Build the World you Want. Forget about what you don’t want.
[You can listen to me read this below]
That has become one of my driving mottoes in the last couple of years, since writing Be a Hobbit. In the book, it manifested as “Focus on the Shire you want, not the Mordor you don’t.”
I see so many people, myself included, caught up everyday bitchin’ and moanin’ and protesting about the things that are wrong with the planet, with civilization, with society, with their neighbors, with their families and friends.
Where does that get us?
No-fuckin-where really. There’s a small value in articulating the problem, sure. But once that’s done–which doesn’t usually take very long–then we should move on to working on a solution to said problem, not get stuck in the complaining mode. Fuck complaining. It’s a waste of time and energy.
Get to Work: Be an Actionist, not just an Activist
Don’t just be an activist. It’s fine to be active, to be passionate about some cause or whatever, but don’t stop with just speaking out about it. DO SOMETHING ABOUT IT! Be an Action-ist; get to work on solutions to the problem. And don’t stop short trying to work on slapping bandaids on it; always look for the root causes of the issue.
“But where do we start?” you ask.
“At Home,” I say.
A very good friend of mine, and fellow actionist, Barb, has a bumpersticker on her old, beatup, hippy mobile, compact car, along with a shit-ton of other stickers, that reads, “THINK GLOBALLY, ACT LOCALLY.” And if I had to sum up the thesis of Be a Hobbit in one sentence, that would be it, and that’s why, and how, I ended up the manager of the West Side Farmers Market, two blocks from my house. Which is only ONE way to act locally, of course. There are millions of ways to do it, but a farmers market is an excellent place to start.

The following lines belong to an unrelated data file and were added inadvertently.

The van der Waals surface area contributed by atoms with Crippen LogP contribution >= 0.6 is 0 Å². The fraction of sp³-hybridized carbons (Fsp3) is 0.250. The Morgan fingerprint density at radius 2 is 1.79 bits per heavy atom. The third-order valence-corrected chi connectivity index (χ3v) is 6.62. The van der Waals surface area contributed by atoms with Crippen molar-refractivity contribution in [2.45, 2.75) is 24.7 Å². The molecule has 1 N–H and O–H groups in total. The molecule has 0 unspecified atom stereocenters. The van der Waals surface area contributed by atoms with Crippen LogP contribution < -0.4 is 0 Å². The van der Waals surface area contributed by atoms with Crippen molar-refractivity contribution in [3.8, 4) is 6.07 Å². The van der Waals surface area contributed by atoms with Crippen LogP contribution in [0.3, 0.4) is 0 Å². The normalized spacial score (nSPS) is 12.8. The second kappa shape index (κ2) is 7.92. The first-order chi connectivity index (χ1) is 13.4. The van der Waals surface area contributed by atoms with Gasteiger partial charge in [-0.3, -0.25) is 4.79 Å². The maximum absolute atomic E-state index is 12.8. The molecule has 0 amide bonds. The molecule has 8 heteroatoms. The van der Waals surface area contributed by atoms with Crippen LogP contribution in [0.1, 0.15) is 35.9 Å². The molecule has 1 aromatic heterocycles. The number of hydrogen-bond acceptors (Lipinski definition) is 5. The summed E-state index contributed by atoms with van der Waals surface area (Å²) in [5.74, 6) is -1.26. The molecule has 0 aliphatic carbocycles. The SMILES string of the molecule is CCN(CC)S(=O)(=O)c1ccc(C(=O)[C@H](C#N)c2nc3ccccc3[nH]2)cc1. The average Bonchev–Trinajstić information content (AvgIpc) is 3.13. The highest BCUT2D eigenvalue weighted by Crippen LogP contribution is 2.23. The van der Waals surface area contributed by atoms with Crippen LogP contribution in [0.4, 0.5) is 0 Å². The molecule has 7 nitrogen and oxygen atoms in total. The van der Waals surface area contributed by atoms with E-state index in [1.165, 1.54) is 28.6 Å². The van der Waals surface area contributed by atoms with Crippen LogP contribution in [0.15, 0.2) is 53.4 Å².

The Best Side Farmers Market: Healing the Food System and Building Community
I argue, and have argued, and will continue to argue, that central to most of the World’s problems is the human food system, which is obviously broken. Instead of producing our food locally with sustainable and safe methods, we produce it all over the world and ship it an average of 1500 miles before it reaches the American table, and the U.S. isn’t alone in this, though we are by far the worst.
We have opted for cheap calories instead of nutrition. But they aren’t that cheap when you add up all the energy it takes to produce those calories, which are of course a measure of energy to begin with. In the U.S., we burn about 11 calories of energy–most via fossil fuels–to produce every 1 calorie of food. That’s fuckin’ ridiculous waste!
Cue up local farmers and local farmers markets.
The beauty of buying your food locally, especially directly from the farmer, is that you cut a lot of that waste out, you get fresher food that is more often than not, grown or raised in more sustainable ways–many times organically–and quite frankly, it’s usually cheaper than buying it at the big box grocery stores, which suck anyway.
And at the West Side Farmers Market, in St. Paul, where I’m the manager, you’re also gonna get hot food, ice cream, donuts, coffee, LIVE MUSIC, sometimes dancers, art projects, kids activities, a place to sit down and eat all that food and drink your coffee while listening to the music and talking to your friends and neighbors, and loads of fabulous produce, breads, and goodies that you ain’t gonna find in the grocery store. It is an amazing place. It’s more of a weekly, neighborhood party, than a shopping experience, though there’s plenty of shopping to do as well.
So, while mending the food system, we’re also building a stronger community, or Shire as I like to call it, by bringing the neighborhood together in a fun, engaging place. The energy that runs through our market every week is intoxicating, and always positive.
I’m not gonna turn this into a dissertation on the wonders of farmers markets, especially small ones like mine, but you should look around you to see what your town or neighborhood has, and go check it out!
If you don’t have one, START ONE! It’s not that difficult, really. There’s loads of information online to get you started.
If you DO have one, and it’s not as awesome as the West Side Farmers Market, then just visit us in person, check out our Facebook page for ideas. Steal the ideas and replicate them! Then come up with some new ones, and let me know so we can steal YOURS! It’s not stealing anyway; it’s just sharing.
And doesn’t the world need a little more sharing?